I have trouble understanding how a battery can have enough power to start a car, which takes lots of amps, yet can’t run the electronics, specially with the alternator pushing the voltage up to 14v or so. Auto electronics are probably (it’s been a while since I looked into this) specified to run on quite low voltage, probably around 10 volts.

(later) I found IEEE specs referencing voltages as low as 6 volts, ie, modules should operate with voltages that low.

More and more cars these days are using the reduction gear type starters, which really don’t use that many amps to start the car. So I wouldn’t realte the voltage to amperage.

With the alternator charging voltage, I would give an example of this. Sometimes you can have a dead battery, and hook your cables to jump off the car. Now your jumper cables are right on the battery posts, so they are powering everything up in the dead car, going straight to the starter. Why won’t it start? Sometimes they do, but occasionally, you have to have the other car running and use its alternator to precharge the dead battery for awhile, and even then sometimes that doesn’t work and you’ll have to just put a fresh battery in. Has that happened to anyone here? The problem is the dead battery is sucking up all the incoming voltage, and there isn’t enough left over for the starter. The same thing happens while driving down the road. If you have a marginal battery, your alternator can put out all the voltage it wants to, but the battery is going to suck in a lot of it, and there may not be enough left over for the computers.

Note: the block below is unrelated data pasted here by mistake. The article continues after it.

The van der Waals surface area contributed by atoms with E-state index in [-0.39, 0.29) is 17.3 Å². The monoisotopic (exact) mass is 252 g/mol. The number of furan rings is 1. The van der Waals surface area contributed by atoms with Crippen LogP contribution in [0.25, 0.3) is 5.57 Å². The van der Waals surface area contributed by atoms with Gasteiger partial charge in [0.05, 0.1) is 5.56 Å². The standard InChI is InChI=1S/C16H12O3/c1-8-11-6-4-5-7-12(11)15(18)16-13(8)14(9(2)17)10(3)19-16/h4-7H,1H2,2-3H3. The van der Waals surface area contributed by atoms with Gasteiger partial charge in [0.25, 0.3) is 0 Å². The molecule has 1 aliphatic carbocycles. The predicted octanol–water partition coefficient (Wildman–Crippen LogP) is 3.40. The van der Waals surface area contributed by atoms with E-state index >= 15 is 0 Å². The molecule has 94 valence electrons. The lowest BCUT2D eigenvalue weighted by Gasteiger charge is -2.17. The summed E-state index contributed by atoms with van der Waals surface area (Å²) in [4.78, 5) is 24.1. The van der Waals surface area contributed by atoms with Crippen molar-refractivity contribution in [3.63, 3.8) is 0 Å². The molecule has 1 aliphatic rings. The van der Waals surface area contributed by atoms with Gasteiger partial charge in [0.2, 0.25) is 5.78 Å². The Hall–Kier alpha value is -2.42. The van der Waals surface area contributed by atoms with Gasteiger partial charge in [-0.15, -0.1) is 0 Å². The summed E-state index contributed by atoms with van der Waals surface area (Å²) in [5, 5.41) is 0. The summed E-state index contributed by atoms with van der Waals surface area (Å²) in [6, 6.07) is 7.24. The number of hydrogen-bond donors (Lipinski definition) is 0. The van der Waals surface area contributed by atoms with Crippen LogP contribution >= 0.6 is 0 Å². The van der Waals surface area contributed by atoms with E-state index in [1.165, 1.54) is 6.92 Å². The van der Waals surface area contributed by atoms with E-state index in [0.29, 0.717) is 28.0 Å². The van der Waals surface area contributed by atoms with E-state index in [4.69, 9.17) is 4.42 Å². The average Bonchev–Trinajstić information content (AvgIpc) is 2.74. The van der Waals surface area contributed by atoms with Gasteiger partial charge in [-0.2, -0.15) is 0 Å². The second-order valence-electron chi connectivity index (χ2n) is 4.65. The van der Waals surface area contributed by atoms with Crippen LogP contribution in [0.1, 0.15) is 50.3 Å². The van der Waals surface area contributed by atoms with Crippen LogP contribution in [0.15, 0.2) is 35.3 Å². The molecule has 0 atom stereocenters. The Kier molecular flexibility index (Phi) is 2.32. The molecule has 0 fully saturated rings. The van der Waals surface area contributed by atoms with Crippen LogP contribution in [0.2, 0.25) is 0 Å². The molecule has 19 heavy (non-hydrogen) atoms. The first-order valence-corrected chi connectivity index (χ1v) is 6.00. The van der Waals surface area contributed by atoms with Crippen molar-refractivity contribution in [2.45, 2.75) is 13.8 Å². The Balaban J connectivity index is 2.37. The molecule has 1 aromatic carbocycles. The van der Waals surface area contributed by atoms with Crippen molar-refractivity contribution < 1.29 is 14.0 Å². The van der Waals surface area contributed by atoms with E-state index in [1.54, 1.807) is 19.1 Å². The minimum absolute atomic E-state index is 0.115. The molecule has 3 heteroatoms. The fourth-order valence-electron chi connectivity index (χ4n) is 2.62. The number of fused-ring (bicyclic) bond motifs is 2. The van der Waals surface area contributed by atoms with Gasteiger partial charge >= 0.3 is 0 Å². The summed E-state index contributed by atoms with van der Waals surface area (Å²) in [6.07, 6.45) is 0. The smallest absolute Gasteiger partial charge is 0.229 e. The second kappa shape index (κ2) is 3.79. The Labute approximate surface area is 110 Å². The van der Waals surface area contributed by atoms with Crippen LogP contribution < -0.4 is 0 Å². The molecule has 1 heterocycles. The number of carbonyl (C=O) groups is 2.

As for the computers themselves, their operating requirments are much higher than in the past. More and more cars have coil on plug ignition, which means the computer has a voltage consuming driver inside for each of however many cylinders it has, plus all the other capacitors for variable cam timing, variable length intake runners, 4+ oxygen sensors are not uncommon. They are asked to do alot!!

The solar recharger is a good idea IF the vehicle’s cigarette lighter circuit is always “hot”. On most of the vehicles that I have owned, this idea would not work, as the cigarette lighter circuit was disconnected when the ignition was off.

As to the Ranger, I don’t know how the lighter on that truck is wired, so it might turn out to be a good idea, or it might not work at all.

Good point. An extra cigarette lighter socket with a protection fuse would be easy to install hooked to always hot circuit.

Some quality solar chargers come with hippo clamps for direct attachment to the battery posts. If not, you can easily buy a pair of clamps from Radio Shack and thereby bypass the lighter altogether.

By unhooking the battery you are resetting the PCM and losing all the adaptive learning it has done. You might be costing as much in fuel efficiency while it relearns as you would for more frequent battery replacement. In addition, the first battery has a warranty so it needs replacement prematurely, you won?t have to pay for all of it.

A solar charger is a great idea unless it is parked under cover.

Although you are caring well for your battery, all batteries eventually need replacement. If you live in the Northern states (cold ones)an original equipment battery should be replaced before the 7th winter latest.